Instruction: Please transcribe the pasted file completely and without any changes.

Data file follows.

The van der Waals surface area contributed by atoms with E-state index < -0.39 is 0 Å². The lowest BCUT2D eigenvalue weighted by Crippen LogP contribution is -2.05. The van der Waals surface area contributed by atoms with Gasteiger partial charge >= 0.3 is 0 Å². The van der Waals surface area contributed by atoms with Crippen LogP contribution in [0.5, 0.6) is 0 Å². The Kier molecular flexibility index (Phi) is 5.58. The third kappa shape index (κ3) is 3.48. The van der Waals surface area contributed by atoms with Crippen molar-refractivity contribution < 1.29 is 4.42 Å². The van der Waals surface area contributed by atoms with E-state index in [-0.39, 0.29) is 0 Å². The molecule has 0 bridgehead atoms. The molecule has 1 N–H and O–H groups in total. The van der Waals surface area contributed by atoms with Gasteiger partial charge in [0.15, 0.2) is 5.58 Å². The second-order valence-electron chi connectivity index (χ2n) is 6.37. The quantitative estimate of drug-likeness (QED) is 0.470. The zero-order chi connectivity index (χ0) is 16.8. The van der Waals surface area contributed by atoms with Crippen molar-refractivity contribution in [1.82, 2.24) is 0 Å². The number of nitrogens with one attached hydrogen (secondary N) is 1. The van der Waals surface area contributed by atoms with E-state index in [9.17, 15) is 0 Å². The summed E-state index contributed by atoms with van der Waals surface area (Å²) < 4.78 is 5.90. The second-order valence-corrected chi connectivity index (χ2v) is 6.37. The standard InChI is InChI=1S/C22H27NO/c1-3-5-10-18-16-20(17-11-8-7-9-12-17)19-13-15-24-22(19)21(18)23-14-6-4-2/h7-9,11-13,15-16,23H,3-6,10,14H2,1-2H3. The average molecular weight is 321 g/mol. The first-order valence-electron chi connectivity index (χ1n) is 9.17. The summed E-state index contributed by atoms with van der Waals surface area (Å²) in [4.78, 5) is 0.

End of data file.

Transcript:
The van der Waals surface area contributed by atoms with E-state index < -0.39 is 0 Å². The lowest BCUT2D eigenvalue weighted by Crippen LogP contribution is -2.05. The van der Waals surface area contributed by atoms with Gasteiger partial charge >= 0.3 is 0 Å². The van der Waals surface area contributed by atoms with Crippen LogP contribution in [0.5, 0.6) is 0 Å². The Kier molecular flexibility index (Phi) is 5.58. The third kappa shape index (κ3) is 3.48. The van der Waals surface area contributed by atoms with Crippen molar-refractivity contribution < 1.29 is 4.42 Å². The van der Waals surface area contributed by atoms with E-state index in [-0.39, 0.29) is 0 Å². The molecule has 0 bridgehead atoms. The molecule has 1 N–H and O–H groups in total. The van der Waals surface area contributed by atoms with Gasteiger partial charge in [0.15, 0.2) is 5.58 Å². The second-order valence-electron chi connectivity index (χ2n) is 6.37. The quantitative estimate of drug-likeness (QED) is 0.470. The zero-order chi connectivity index (χ0) is 16.8. The van der Waals surface area contributed by atoms with Crippen molar-refractivity contribution in [1.82, 2.24) is 0 Å². The number of nitrogens with one attached hydrogen (secondary N) is 1. The van der Waals surface area contributed by atoms with E-state index in [9.17, 15) is 0 Å². The summed E-state index contributed by atoms with van der Waals surface area (Å²) < 4.78 is 5.90. The second-order valence-corrected chi connectivity index (χ2v) is 6.37. The standard InChI is InChI=1S/C22H27NO/c1-3-5-10-18-16-20(17-11-8-7-9-12-17)19-13-15-24-22(19)21(18)23-14-6-4-2/h7-9,11-13,15-16,23H,3-6,10,14H2,1-2H3. The average molecular weight is 321 g/mol. The first-order valence-electron chi connectivity index (χ1n) is 9.17. The summed E-state index contributed by atoms with van der Waals surface area (Å²) in [4.78, 5) is 0.